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Walkthrough: Accessing a SQL Database by Using Type Providers and Entities (F#)

This walkthrough for F# 3.0 shows you how to access typed data for a SQL database based on the ADO.NET Entity Data Model. This walkthrough shows you how to set up the F# SqlEntityConnection type provider for use with a SQL database, how to write queries against the data, how to call stored procedures on the database, as well as how to use some of the ADO.NET Entity Framework types and methods to update the database.

This walkthrough illustrates the following tasks, which you should perform in this order for the walkthrough to succeed:

You must have access to a server that's running SQL Server where you can create a database to complete these steps.

You can create the School database on any server that's running SQL Server to which you have administrative access, or you can use LocalDB.

To create the School database

  1. In Server Explorer, open the shortcut menu for the Data Connections node, and then choose Add Connection.

    The Add Connection dialog box appears.

  2. In the Server name box, specify the name of an instance of SQL Server to which you have administrative access, or specify (localdb\v11.0) if you don't have access to a server.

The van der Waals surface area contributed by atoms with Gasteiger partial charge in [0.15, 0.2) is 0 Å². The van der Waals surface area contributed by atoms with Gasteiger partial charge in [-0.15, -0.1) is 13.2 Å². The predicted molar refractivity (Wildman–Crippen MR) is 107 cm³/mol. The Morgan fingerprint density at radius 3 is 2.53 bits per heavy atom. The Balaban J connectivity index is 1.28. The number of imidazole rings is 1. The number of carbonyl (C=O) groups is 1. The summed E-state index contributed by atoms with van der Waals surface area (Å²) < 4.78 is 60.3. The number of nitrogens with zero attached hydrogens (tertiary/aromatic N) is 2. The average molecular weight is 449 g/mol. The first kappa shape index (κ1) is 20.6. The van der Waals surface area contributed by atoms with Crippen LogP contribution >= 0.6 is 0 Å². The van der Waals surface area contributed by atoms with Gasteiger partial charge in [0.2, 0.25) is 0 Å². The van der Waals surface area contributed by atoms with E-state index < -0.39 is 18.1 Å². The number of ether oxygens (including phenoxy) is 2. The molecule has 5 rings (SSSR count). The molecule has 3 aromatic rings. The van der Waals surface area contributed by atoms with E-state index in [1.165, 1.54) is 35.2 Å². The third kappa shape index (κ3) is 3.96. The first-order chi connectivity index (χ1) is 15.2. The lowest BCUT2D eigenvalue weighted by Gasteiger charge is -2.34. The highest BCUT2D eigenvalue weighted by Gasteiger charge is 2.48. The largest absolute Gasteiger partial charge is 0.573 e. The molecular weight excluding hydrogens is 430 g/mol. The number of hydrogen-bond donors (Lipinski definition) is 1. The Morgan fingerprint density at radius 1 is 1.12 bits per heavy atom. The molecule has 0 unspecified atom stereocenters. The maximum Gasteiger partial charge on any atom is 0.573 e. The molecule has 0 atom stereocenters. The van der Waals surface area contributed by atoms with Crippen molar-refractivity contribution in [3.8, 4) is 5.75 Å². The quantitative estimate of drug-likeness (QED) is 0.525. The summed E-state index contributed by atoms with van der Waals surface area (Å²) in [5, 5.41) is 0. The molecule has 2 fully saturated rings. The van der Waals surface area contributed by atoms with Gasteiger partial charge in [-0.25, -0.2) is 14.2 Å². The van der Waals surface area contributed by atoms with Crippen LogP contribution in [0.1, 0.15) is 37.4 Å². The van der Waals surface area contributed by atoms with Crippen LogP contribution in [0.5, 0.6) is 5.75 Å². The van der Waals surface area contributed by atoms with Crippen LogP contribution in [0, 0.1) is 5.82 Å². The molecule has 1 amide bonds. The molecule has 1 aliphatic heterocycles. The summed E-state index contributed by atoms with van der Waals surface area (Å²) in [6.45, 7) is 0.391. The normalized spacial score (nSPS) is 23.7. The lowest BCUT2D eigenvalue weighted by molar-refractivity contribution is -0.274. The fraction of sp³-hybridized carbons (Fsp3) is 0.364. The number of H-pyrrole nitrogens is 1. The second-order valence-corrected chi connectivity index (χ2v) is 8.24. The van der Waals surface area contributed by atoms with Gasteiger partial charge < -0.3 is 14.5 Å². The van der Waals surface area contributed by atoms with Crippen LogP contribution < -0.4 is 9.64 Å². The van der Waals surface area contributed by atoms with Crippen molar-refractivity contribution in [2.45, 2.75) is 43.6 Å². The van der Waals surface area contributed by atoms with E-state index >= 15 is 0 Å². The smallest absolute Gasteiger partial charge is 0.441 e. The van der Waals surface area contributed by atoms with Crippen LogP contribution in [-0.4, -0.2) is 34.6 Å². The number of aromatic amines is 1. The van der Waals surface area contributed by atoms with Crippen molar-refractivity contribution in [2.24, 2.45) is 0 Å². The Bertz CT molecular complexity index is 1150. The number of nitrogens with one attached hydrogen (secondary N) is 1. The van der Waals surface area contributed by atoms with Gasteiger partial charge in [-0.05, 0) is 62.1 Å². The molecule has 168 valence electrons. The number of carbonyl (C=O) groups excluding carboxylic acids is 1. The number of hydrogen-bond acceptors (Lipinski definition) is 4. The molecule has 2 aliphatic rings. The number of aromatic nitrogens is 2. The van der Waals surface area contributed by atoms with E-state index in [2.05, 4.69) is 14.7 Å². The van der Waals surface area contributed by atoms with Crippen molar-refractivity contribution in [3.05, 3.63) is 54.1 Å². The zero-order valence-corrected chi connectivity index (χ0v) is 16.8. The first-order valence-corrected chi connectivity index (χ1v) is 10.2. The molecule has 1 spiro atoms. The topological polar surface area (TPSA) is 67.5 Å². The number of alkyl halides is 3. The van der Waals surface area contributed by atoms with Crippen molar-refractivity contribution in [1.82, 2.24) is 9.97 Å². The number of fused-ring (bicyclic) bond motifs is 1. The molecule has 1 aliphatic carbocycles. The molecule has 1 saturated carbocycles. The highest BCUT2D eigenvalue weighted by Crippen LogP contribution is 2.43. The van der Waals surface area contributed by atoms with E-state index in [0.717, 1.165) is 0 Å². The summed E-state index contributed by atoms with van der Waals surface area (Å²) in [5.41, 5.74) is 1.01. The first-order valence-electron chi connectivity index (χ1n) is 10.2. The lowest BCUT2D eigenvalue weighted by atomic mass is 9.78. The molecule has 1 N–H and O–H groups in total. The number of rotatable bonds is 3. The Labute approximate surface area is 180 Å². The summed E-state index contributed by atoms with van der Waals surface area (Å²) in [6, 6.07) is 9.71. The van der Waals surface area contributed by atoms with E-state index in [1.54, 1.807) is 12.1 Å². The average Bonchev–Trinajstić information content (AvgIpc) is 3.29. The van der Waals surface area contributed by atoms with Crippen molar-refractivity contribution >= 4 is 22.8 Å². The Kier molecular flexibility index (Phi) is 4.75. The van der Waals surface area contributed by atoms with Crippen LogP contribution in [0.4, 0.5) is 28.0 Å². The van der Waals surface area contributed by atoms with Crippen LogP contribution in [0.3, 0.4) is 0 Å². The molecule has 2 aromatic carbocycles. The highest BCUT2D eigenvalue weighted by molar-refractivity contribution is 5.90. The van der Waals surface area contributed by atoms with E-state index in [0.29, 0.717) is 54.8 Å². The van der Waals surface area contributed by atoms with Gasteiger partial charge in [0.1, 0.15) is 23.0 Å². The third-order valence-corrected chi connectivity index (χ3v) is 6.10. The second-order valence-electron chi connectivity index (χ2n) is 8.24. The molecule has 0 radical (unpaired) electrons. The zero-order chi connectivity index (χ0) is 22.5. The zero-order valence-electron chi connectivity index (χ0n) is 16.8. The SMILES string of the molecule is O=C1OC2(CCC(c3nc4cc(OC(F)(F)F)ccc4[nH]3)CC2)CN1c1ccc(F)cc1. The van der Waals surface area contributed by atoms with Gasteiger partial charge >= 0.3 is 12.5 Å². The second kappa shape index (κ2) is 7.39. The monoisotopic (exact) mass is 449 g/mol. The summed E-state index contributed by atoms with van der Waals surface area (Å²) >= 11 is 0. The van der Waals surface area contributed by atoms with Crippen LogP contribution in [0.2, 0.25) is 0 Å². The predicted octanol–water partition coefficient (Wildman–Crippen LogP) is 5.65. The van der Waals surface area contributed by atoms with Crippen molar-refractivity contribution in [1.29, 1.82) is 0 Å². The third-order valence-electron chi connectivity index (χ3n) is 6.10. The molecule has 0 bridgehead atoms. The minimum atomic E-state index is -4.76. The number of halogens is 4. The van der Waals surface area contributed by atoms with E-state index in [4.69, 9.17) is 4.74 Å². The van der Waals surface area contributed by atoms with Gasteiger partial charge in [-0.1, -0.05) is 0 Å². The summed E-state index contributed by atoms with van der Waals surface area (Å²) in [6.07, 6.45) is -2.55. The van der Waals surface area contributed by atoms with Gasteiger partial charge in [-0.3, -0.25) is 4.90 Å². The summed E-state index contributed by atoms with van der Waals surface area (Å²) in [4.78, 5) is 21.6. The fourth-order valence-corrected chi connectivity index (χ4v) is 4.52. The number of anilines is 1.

SQL Server Express LocalDB provides a lightweight database server for development and testing on your machine. For more information about LocalDB, see Walkthrough: Creating a SQL Server Express LocalDB Database.

    A new node is created in Server Explorer under Data Connections.

  3. Open the shortcut menu for the new connection node, and then choose New Query.

  4. Open Creating the School Sample Database on the Microsoft website, and then copy and paste the database script that creates the Student database into the editor window.

    The next steps in this walkthrough are based on the following tutorial: ADO.NET Entity Data Model Quickstart.

In this step, you create a project and set it up to use a type provider.

To create and configure an F# project

  1. Close the previous project, create another project, and name it SchoolEDM.

  2. In Solution Explorer, open the shortcut menu for References, and then choose Add Reference.

  3. Choose the Framework node, and then, in the Framework list, choose System.Data, System.Data.Entity, and System.Data.Linq.

  4. Choose the Extensions node, add a reference to the FSharp.Data.TypeProviders assembly, and then choose the OK button to dismiss the dialog box.

  5. Add the following code to define an internal module and open appropriate namespaces. The type provider can inject types only into a private or internal namespace.

    module internal SchoolEDM
    
    open System.Data.Linq
    open System.Data.Entity
    open Microsoft.FSharp.Data.TypeProviders
    
  6. To run the code in this walkthrough interactively as a script instead of as a compiled program, open the shortcut menu for the project node, choose Add New Item, add an F# script file, and then add the code in each step to the script. To load the assembly references, add the following lines.